A common by-product of multibeam surveys is a measure of the backscattered acoustic intensity from the seafloor. These data are of immense interest to geologists and geoscientists since maps of the acoustic backscatter strength can be used to infer physical properties of the sea bottom, such as impedance, roughness and volume inhomogeneity. Before such maps can be created from multibeam acoustic backscatter data, however, two tasks must be performed.

1. The data must be geographically registered using the bathymetric profile collected by the multibeam (which accounts for full orientation and refraction), as opposed to using the traditional flat-seafloor assumption. This allows us to additionally calculate the true grazing angle. 2. The signal intensities must be reduced to as close a measure of the backscatter strength of the seafloor as possible by radiometrically correcting the data on a ping-by-ping basis for variables such as transmission power, beam pattern, receiver gain, and pulse length.

The purpose of this research project is to develop software tools to perform the above corrections for a massive backlog of RESON SeaBat 8101 multibeam data, as collected by the NOAA ship Rainier. While the backscatter logged by the multibeam systems is not of prime importance to NOAA’s hydrographic charting mandate, they recognize the potential value of this data to the work of other sister agencies such as the U.S. Geological Survey (who is funding this project). The particular problems encountered with these data are that.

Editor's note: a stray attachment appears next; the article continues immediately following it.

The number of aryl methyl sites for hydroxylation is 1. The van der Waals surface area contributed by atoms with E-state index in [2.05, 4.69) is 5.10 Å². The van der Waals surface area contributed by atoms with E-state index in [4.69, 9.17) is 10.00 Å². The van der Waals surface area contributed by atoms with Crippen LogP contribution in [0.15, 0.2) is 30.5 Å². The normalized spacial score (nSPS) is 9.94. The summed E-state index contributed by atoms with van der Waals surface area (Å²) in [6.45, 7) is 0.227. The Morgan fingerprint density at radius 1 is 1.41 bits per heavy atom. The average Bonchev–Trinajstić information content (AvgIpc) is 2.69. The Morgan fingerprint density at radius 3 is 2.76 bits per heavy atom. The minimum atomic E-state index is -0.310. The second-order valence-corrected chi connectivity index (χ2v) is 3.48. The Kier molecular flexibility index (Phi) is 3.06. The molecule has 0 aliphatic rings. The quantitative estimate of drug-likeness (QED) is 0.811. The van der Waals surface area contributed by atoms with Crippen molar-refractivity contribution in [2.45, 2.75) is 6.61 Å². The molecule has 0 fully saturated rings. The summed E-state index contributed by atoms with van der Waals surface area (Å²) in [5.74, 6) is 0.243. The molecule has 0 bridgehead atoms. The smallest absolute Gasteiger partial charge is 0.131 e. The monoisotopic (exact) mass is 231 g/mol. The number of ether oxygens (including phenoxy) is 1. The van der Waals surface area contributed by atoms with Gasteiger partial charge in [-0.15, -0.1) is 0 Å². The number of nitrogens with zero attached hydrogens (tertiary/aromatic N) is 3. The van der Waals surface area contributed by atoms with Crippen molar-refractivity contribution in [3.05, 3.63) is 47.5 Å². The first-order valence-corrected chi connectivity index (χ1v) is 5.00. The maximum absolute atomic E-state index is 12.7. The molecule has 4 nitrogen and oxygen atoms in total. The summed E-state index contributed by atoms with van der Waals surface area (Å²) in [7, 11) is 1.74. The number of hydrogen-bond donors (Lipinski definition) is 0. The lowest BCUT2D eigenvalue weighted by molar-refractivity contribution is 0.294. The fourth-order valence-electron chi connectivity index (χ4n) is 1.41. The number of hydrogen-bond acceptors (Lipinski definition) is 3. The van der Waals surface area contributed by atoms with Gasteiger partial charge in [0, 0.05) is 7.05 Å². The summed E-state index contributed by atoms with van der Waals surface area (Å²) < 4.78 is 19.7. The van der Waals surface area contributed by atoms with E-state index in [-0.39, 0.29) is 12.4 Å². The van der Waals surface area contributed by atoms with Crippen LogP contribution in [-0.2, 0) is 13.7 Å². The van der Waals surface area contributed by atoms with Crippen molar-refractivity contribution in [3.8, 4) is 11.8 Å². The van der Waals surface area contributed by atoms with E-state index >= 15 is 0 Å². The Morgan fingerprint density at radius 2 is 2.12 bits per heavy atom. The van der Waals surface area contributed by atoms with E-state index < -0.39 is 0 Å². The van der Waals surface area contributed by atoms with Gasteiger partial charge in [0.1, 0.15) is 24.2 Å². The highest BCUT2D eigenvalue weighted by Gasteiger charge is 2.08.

Up to the end of 2001 field season, the backscatter data acquired by this system were collected from dedicated receiver beams, separate from those used for bathymetry. This receive beam is broad in the elevation plane (similar to a sidescan sonar) so that the variation in elevation angle with time must be indirectly inferred from the corresponding bathymetric profile.

As some backscatter data are collected from slant-ranges beyond which bathymetric data are acquired, for that case the imaging geometry must be either inferred using a simple slope model, or derived from neighbouring swaths.

Results of the application of full geometric and radiometric corrections will be presented.

Publication Date


Journal or Conference Title

Canadian Hydrographic Conference

Conference Date

May 28 - May 31, 2002

Publisher Place

Toronto, Ontario, Canada


Canadian Hydrographic Association

Document Type

Conference Proceeding